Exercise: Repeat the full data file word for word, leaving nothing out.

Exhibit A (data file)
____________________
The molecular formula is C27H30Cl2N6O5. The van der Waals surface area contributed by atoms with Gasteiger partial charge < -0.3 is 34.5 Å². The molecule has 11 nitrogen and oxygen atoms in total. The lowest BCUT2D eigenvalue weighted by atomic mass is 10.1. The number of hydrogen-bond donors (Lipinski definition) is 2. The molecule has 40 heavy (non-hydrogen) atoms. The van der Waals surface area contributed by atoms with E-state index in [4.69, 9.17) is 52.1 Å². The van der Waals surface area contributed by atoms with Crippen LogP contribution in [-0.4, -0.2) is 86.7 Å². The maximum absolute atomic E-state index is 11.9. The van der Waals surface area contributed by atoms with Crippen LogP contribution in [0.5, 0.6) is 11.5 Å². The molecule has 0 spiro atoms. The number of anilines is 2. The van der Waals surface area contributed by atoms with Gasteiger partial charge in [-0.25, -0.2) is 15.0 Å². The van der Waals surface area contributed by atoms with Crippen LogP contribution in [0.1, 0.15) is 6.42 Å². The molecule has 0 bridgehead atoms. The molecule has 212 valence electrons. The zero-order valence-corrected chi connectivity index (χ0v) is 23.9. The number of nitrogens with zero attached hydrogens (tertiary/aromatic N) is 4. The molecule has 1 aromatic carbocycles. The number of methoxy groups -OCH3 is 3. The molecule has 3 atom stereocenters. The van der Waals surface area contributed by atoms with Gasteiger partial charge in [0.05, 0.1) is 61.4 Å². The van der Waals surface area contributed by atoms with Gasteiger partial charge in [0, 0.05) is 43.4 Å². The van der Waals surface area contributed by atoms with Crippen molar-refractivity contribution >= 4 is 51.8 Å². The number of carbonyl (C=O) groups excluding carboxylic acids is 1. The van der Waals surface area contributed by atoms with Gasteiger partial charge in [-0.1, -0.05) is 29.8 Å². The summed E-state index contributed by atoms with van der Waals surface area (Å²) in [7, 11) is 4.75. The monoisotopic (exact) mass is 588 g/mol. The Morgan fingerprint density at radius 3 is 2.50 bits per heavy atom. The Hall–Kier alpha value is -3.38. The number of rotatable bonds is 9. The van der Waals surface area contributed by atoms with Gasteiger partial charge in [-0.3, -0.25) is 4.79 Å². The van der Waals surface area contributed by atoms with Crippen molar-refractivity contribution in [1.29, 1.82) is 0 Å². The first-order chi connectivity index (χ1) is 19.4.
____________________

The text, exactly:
The molecular formula is C27H30Cl2N6O5. The van der Waals surface area contributed by atoms with Gasteiger partial charge < -0.3 is 34.5 Å². The molecule has 11 nitrogen and oxygen atoms in total. The lowest BCUT2D eigenvalue weighted by atomic mass is 10.1. The number of hydrogen-bond donors (Lipinski definition) is 2. The molecule has 40 heavy (non-hydrogen) atoms. The van der Waals surface area contributed by atoms with E-state index in [4.69, 9.17) is 52.1 Å². The van der Waals surface area contributed by atoms with Crippen LogP contribution in [-0.4, -0.2) is 86.7 Å². The maximum absolute atomic E-state index is 11.9. The van der Waals surface area contributed by atoms with Crippen LogP contribution in [0.5, 0.6) is 11.5 Å². The molecule has 0 spiro atoms. The number of anilines is 2. The van der Waals surface area contributed by atoms with Gasteiger partial charge in [-0.25, -0.2) is 15.0 Å². The van der Waals surface area contributed by atoms with Crippen LogP contribution in [0.1, 0.15) is 6.42 Å². The molecule has 0 bridgehead atoms. The molecule has 212 valence electrons. The zero-order valence-corrected chi connectivity index (χ0v) is 23.9. The number of nitrogens with zero attached hydrogens (tertiary/aromatic N) is 4. The molecule has 1 aromatic carbocycles. The number of methoxy groups -OCH3 is 3. The molecule has 3 atom stereocenters. The van der Waals surface area contributed by atoms with Gasteiger partial charge in [0.05, 0.1) is 61.4 Å². The van der Waals surface area contributed by atoms with Gasteiger partial charge in [0, 0.05) is 43.4 Å². The van der Waals surface area contributed by atoms with Crippen molar-refractivity contribution >= 4 is 51.8 Å². The number of carbonyl (C=O) groups excluding carboxylic acids is 1. The van der Waals surface area contributed by atoms with Gasteiger partial charge in [-0.1, -0.05) is 29.8 Å². The summed E-state index contributed by atoms with van der Waals surface area (Å²) in [7, 11) is 4.75. The monoisotopic (exact) mass is 588 g/mol. The Morgan fingerprint density at radius 3 is 2.50 bits per heavy atom. The Hall–Kier alpha value is -3.38. The number of rotatable bonds is 9. The van der Waals surface area contributed by atoms with Gasteiger partial charge in [-0.3, -0.25) is 4.79 Å². The van der Waals surface area contributed by atoms with Crippen molar-refractivity contribution in [1.29, 1.82) is 0 Å². The first-order chi connectivity index (χ1) is 19.4.